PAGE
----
Museveni Returns Parliamentary Pension Bill to House

President Yoweri Museveni has declined to sign the Parliamentary Pensions (Amendment) Bill, 2022 into law citing the proposed increase of the government’s contribution to the Fund. 

The Bill that was giving rights Members of Parliament and parliamentary staff mid-term access to their savings was passed by parliament on 8th September 2022.

“I have been advised by the Ministry of Finance, Planning and Economic Development that the Bill which was presented to them for assessment of its financial implication did not include amendments to increase the contribution of Government to the fund from 30% to 40%. The Bill that has been presented to me for assent provides for that increment,” reads part of Museveni’s letter to Speaker, Anita Among.

Museveni adds that he has also been informed that the appropriate quantum for contribution can only be determined by an actuarial valuation of the Parliamentary Pensions Scheme.

“In view of the above, I am returning the Bill to Parliament for reconsideration as per Article 91 (3) (b) of the Constitution,” further reads the President’s letter dated 13th October 2022.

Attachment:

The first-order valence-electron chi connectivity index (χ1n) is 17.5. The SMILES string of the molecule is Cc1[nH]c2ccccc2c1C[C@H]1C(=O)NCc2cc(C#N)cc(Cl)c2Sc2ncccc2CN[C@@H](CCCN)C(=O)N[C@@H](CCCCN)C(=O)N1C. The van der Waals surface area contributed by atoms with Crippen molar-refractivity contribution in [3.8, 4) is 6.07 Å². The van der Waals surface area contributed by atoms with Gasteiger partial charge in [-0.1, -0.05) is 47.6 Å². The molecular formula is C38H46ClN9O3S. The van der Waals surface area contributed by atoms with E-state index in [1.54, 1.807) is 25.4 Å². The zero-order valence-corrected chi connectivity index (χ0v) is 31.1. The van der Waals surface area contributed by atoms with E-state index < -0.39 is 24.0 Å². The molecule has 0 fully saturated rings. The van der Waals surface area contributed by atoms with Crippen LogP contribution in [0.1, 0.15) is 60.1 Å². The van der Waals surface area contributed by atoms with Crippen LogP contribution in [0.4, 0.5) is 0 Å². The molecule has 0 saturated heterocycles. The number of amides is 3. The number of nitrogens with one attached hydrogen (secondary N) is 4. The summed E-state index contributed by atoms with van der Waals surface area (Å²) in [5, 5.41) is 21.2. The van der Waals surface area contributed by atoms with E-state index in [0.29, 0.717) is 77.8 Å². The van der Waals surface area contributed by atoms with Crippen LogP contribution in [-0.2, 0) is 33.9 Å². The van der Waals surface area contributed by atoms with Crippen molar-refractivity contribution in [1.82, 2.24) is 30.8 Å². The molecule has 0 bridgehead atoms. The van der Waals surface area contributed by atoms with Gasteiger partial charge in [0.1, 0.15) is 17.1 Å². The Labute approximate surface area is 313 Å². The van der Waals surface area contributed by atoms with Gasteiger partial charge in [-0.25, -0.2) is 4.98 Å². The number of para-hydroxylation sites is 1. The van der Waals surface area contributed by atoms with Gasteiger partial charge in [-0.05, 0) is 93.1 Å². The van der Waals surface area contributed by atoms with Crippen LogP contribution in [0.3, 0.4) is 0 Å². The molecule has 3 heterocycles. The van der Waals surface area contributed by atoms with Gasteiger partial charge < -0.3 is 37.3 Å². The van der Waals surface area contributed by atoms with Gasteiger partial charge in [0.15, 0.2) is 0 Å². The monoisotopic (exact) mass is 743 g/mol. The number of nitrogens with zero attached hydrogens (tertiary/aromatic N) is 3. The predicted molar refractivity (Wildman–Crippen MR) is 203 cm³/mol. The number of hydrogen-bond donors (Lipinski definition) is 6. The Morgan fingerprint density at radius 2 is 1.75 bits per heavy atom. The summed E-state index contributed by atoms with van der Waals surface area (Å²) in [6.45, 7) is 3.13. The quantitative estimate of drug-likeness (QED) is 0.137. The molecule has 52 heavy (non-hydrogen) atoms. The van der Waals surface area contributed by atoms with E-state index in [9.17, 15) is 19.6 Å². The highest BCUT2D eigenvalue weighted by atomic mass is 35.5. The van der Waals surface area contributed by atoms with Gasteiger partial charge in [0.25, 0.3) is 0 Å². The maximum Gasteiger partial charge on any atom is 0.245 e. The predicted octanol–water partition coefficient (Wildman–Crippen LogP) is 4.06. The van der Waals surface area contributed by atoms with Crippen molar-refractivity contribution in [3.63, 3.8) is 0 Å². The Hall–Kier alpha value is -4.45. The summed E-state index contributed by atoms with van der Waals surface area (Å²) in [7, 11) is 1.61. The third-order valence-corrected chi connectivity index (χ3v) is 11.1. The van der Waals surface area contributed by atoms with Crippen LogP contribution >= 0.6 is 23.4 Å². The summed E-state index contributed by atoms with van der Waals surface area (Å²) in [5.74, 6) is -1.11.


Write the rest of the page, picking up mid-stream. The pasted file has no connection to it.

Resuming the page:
The letter was received by the Office of the Speaker of Parliament on Tuesday, 25th October 2022, and Speaker Among has directed the Legal and Parliamentary Affairs Committee Chairperson to reconsider the Bill and report back immediately after the House resumes. Parliament has been on recess for one month and it is scheduled to resume business next week on Tuesday.

The Parliamentary Pensions (Amendment) Bill, 2022, is a private Member’s Bill that was tabled by Workers’ MP, Arinaitwe Rwakajara.

It allows pension scheme members who have saved for 10 years and reached the age of 45 years, 20 percent mid-term access to their savings.

The Bill’s approval came just after months since Parliament approved the same mid-term access under the National Social Security Fund (Amendment) Bill, 2021 in November 2021. NSSF is a provident Fund covering all employees in the private sector including Non-Government Organizations (NGOs) that are not covered by the government’s pension scheme.

The Bill also allows members to make voluntary monthly contributions to the Parliamentary Post-Retirement Medical Fund not exceeding 2 percent of total contributions to the scheme.

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